On Wednesday, a Black student at HBCU Winston-Salem State University was arrested in class, as her classmates looked on in apparent horror. The student, whose name was not released by the school, had an in-class confrontation with a teacher that ended with the student in handcuffs — and hundreds of HBCU students and alumni are demanding answers.
In an Instagram Live, a girl who identified herself as the arrested student said the issue began over a class essay she refused to redo, even though she was told it would be detrimental to her grade. The student said the teacher had given her the feedback less than six hours before the paper was due, and she did not feel she had been given enough time to rework it.
“I’m not going back and redoing this essay that took me two weeks and you told me six hours before,” she said in the video. “And I still came to the final to present with my group because that was what we were supposed to do.”
When the argument between herself and her teacher grew heated during group project presentations, the girl said she was told to apologize or leave the classroom. The student said she chose not to leave because the final was a large percentage of her grade — which was when a school employee called the police.
“I’m not gonna lie, I got loud back,” she said, in the now-deleted video. While police and school officials have not released the girl’s name, Rolling Stone was able to confirm through social media that the student attends WSSU, and another student present in the class confirmed she was the one arrested. The student involved declined to comment to Rolling Stone.
Several videos of the incident, taken by multiple people in the class, have now gone viral on social media. In the clips, WSSU students can be heard protesting as the girl is hauled out of the classroom, handcuffed, as she shouts and cries. “I’m not resisting,” the student can be heard saying in the video. “You’re hurting me really bad bro, please get off of me.” The student said in the Live she is considering possible litigation.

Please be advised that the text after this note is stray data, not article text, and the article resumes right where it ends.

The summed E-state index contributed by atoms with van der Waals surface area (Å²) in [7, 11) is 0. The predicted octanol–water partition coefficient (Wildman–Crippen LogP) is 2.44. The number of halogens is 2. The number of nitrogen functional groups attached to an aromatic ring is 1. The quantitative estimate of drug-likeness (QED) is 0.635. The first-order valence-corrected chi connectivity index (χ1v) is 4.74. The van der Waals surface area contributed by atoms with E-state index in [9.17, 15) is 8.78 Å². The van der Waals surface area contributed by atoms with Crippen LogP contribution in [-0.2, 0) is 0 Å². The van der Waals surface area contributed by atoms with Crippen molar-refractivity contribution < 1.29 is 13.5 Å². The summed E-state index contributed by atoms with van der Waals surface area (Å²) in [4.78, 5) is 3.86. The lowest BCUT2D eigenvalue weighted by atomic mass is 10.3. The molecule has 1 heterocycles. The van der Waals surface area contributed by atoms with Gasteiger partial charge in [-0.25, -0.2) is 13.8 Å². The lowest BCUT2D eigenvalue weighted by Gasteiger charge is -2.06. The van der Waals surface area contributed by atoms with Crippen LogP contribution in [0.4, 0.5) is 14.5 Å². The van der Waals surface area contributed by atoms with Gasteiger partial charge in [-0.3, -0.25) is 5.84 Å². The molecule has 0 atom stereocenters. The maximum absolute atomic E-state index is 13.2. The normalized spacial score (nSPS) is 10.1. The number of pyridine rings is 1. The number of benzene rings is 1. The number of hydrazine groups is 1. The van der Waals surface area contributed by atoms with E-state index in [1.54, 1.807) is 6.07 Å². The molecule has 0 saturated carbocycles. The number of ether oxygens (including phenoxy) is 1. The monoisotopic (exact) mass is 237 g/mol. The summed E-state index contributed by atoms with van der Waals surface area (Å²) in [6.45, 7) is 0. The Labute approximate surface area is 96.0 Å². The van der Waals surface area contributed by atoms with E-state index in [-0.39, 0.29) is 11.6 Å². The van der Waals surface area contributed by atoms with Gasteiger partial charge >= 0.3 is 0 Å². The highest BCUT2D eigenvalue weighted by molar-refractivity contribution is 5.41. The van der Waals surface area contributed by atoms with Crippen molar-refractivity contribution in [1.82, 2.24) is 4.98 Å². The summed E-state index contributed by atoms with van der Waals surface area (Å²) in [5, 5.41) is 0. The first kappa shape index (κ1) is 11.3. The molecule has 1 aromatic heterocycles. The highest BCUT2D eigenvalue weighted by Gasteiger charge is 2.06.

On Wednesday afternoon, WSSU Chancellor Elwood L. Robinson said the teacher, which the school has not named, followed school process by calling campus security after she tried to de-escalate the situation on her own. Robinson acknowledged that this kind of incident could be traumatizing for Black students, but denied that the campus security and police wrongly targeted the aggrieved student.
“We understand that the weaponization of police is a prevalent problem in our community; however, that is not what happened in this incident,” Robinson said in a public statement. “We strive for a safe, inclusive, thriving, and intellectual community where all our faculty, staff, and students feel respected and supported. We know you want immediate answers; however, the speed of our processes does not match the speed of social media. Ultimately, we are committed to ensuring due diligence and fairness. We do ask for your patience as we must take the necessary time to ensure the safety of everyone involved. ”
In follow-up posts on social media, the student involved has maintained that she was not in the wrong and has added she will most likely never return as a student.
“All honesty, I’m just heartbroken,” she said. “Did not expect it to happen. Didn’t want that to happen to anybody else. I’m just heartbroken.”